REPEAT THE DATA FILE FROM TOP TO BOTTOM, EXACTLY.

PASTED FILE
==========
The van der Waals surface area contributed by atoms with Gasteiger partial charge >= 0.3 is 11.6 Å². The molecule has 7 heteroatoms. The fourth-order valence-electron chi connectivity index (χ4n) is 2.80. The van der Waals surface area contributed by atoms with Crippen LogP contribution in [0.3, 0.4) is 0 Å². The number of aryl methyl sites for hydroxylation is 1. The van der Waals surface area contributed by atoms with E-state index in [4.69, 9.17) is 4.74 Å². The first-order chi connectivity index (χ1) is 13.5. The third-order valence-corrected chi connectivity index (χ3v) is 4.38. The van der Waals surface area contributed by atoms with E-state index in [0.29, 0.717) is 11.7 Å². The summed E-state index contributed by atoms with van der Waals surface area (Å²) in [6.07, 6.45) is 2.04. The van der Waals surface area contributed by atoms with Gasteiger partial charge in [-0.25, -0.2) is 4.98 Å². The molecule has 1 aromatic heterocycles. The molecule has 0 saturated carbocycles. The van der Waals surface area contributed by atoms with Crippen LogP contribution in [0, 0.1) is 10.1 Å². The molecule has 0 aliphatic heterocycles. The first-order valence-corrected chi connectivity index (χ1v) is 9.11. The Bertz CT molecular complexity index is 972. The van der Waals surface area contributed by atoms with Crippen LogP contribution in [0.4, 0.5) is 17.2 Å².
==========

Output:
The van der Waals surface area contributed by atoms with Gasteiger partial charge >= 0.3 is 11.6 Å². The molecule has 7 heteroatoms. The fourth-order valence-electron chi connectivity index (χ4n) is 2.80. The van der Waals surface area contributed by atoms with Crippen LogP contribution in [0.3, 0.4) is 0 Å². The number of aryl methyl sites for hydroxylation is 1. The van der Waals surface area contributed by atoms with E-state index in [4.69, 9.17) is 4.74 Å². The first-order chi connectivity index (χ1) is 13.5. The third-order valence-corrected chi connectivity index (χ3v) is 4.38. The van der Waals surface area contributed by atoms with E-state index in [0.29, 0.717) is 11.7 Å². The summed E-state index contributed by atoms with van der Waals surface area (Å²) in [6.07, 6.45) is 2.04. The van der Waals surface area contributed by atoms with Gasteiger partial charge in [-0.25, -0.2) is 4.98 Å². The molecule has 1 aromatic heterocycles. The molecule has 0 saturated carbocycles. The van der Waals surface area contributed by atoms with Crippen LogP contribution in [0, 0.1) is 10.1 Å². The molecule has 0 aliphatic heterocycles. The first-order valence-corrected chi connectivity index (χ1v) is 9.11. The Bertz CT molecular complexity index is 972. The van der Waals surface area contributed by atoms with Crippen LogP contribution in [0.4, 0.5) is 17.2 Å².